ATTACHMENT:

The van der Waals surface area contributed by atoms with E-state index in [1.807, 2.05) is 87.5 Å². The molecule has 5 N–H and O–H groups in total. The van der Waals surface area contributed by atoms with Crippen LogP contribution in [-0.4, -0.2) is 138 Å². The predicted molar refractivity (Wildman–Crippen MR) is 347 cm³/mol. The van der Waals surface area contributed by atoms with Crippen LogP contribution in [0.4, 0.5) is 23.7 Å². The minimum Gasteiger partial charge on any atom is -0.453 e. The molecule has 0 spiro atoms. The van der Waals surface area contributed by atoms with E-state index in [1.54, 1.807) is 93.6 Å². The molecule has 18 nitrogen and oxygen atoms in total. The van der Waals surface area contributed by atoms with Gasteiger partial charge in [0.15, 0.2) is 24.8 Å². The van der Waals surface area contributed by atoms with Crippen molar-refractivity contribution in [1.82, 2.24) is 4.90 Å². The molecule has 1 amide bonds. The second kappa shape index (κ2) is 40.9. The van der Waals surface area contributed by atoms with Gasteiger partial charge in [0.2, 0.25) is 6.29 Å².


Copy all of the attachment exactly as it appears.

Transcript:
The van der Waals surface area contributed by atoms with E-state index in [1.807, 2.05) is 87.5 Å². The molecule has 5 N–H and O–H groups in total. The van der Waals surface area contributed by atoms with Crippen LogP contribution in [-0.4, -0.2) is 138 Å². The predicted molar refractivity (Wildman–Crippen MR) is 347 cm³/mol. The van der Waals surface area contributed by atoms with Crippen LogP contribution in [0.4, 0.5) is 23.7 Å². The minimum Gasteiger partial charge on any atom is -0.453 e. The molecule has 0 spiro atoms. The van der Waals surface area contributed by atoms with E-state index in [1.54, 1.807) is 93.6 Å². The molecule has 18 nitrogen and oxygen atoms in total. The van der Waals surface area contributed by atoms with Gasteiger partial charge in [0.15, 0.2) is 24.8 Å². The van der Waals surface area contributed by atoms with Crippen molar-refractivity contribution in [1.82, 2.24) is 4.90 Å². The molecule has 1 amide bonds. The second kappa shape index (κ2) is 40.9. The van der Waals surface area contributed by atoms with Gasteiger partial charge in [0.2, 0.25) is 6.29 Å².